Rift opens in UK Labour over whistle-blowers ahead of anti-Semitism exposé

Party said to threaten to sue ex-members who spoke to BBC in upcoming investigation; Corbyn’s deputy says ‘silencing staff members’ is ‘as futile as it is stupid’

UK Labour Party leader Jeremy Corbyn leaves his house in north London, on June 12, 2019. (Isabel Infantes/AFP)
UK Labour Party leader Jeremy Corbyn leaves his house in north London, on June 12, 2019. (Isabel Infantes/AFP)

The British Labour Party came under fresh attack Sunday after it was revealed that it had cracked down on whistle-blowers by threatening to sue ex-staffers who spoke to the BBC for an exposé on anti-Semitism within its ranks.

According to the Sunday Times, at least six former Labour officials agreed to speak to the public broadcaster and provide new details on anti-Jewish sentiment within the party and its handling of the widespread allegations against it and leader Jeremy Corbyn. The ex-employees did so despite having signed non-disclosure agreements with the party.

Lawyers representing Labour have now sent some of the former staffers letters threatening to sue them and accusing them of “wantonly disregarding their obligations by selectively leaking information to the media,” the report said.

BBC TV’s Panorama investigation is set to air on Wednesday and is expected to be critical of Labour and feature further evidence that Corbyn advisers intervened in disciplinary procedures to protect members accused of anti-Semitism. The exposé will also feature interviews with “key insiders,” according to a preview.

Labour reportedly received some details of the show’s content when BBC contacted the party to get its reaction to the Panorama program, titled “Is Labour Antisemitic?”

In a letter sent by the Carter Ruck law firm, which is representing the party, to Sam Matthews, Labour’s former head of disputes, it said some information presented in the documentary apparently could “only have come from you,” according to the Sunday Times.

Many in Britain, including current and former Labour politicians, have criticized the party for using NDAs to silence its employees, despite repeatedly calling in the past for protecting whistle-blowers in other contexts, such as the Wikileaks saga.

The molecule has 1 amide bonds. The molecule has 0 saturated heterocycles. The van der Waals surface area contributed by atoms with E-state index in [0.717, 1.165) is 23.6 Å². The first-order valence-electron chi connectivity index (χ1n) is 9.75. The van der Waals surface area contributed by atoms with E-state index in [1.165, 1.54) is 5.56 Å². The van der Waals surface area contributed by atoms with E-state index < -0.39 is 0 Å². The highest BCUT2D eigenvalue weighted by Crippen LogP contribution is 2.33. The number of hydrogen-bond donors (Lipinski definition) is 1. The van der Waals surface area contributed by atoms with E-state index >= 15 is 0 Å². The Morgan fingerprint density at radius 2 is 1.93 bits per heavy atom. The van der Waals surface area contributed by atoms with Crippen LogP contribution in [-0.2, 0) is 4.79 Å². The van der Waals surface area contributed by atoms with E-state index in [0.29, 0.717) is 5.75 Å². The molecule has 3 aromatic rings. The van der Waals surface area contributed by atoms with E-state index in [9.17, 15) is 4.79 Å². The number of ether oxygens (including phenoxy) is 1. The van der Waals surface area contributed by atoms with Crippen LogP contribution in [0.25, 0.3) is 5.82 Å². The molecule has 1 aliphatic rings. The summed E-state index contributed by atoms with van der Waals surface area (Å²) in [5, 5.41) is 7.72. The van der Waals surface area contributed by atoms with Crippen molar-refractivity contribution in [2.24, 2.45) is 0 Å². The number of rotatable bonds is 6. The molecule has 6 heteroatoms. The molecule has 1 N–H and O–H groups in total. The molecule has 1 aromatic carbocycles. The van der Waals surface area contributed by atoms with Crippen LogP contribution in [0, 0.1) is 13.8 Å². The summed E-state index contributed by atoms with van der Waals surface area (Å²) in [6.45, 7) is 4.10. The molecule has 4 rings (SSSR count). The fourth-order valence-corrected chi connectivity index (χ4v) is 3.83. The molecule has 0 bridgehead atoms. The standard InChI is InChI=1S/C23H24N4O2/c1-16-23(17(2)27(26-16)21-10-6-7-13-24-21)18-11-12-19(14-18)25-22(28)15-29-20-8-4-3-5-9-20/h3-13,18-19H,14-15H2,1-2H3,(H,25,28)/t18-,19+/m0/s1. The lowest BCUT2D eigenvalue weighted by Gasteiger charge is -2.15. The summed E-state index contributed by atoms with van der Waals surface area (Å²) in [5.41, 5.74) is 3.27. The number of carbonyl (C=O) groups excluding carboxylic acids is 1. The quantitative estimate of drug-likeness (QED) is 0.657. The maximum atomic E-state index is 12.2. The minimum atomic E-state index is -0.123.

Corbyn’s deputy leader Tom Watson tweeted Sunday that “using expensive media lawyers in attempt to silence staff members is as futile as it is stupid. It’s not the Labour way and I deplore it.”

“Labour opposes NDAs yet seems to impose them,” tweeted Labour MP Wes Streeting.

“I’m protected by Parliamentary privilege. I’ll whistle-blow in House of Commons for anyone who needs me to do so. Sunlight is the best disinfectant. No more excuses or hiding places,” he said, adding that Corbyn should “promise the same.”

Jewish Labour Movement chief Mike Katz told UK media: “Given Labour has called for scrapping of NDAs & greater legal protection for whistle-blowers, it’s both hypocritical and just plain wrong of it to set expensive lawyers on former staff who are acting in the public interest to shine a light on institutional anti-Jewish racism.”

MP Luciana Berger speaks during a press conference in London on February 18, 2019, where she and colleagues announced their resignation from the Labour Party, and the formation of a new independent group of MPs. (Daniel Leal-Olivas/AFP)

“Every day I think that UK Labour can’t possibly sink to a deeper low. And yet they manage it,” said former Labour MP Luciana Berger, who quit the party over the anti-Semitism scandal.

“This from a party whose leadership have vociferously supported whistle-blowers and championed whistle-blowing policies. They just don’t want it to apply to themselves,” she wrote on Twitter.

Labour MP and Corbyn loyalist John McDonnell argued on BBC that the party was merely trying to protect confidential information and that it was different from cases of organizations trying to silence whistle-blowers exposing racism or wrongdoing.

A Labour source was quoted by the Sunday Times as lambasting the BBC: “With a possible general election around the corner, this smacks of bias and interference in the political process by the BBC and a clear breach of their own editorial guidelines.”

Britain’s opposition Labour Party leader Jeremy Corbyn, left, talks with deputy leader Tom Watson, during the start of the party’s annual conference in Liverpool, England, September 23, 2018. (Stefan Rousseau/PA via AP)

A party spokesperson told British media: “It appears these disaffected former officials include those who have always opposed Jeremy Corbyn’s leadership, worked to actively undermine it, and have both personal and political axes to grind. This throws into doubt their credibility as sources.”

BBC responded Sunday that the party was “criticizing a program they have not seen,” adding that it was confident it adhered to its guidelines.

Labour has been split apart by claims that the party has become hostile to Jews under Corbyn, a harsh Israel critic and longtime supporter of the Palestinian cause.

Since his election in 2015 to head Labour, Corbyn has fought allegations that his critical attitude toward Israel and alleged tolerance of anti-Semitism have injected Jew-hatred into the heart of the party.

In 2009, Corbyn called Hamas and Hezbollah his friends and said that Hamas is working to achieve peace and justice. In 2013, he defended an anti-Semitic mural. In 2014, he laid flowers on the graves of Palestinian terrorists who murdered Israeli athletes in Munich in 1972. The following year he said British “Zionists” don’t understand British irony.

In February, nine lawmakers quit the party, criticizing the leadership’s handling of anti-Semitism.

Times of Israel staff and agencies contributed to this report.

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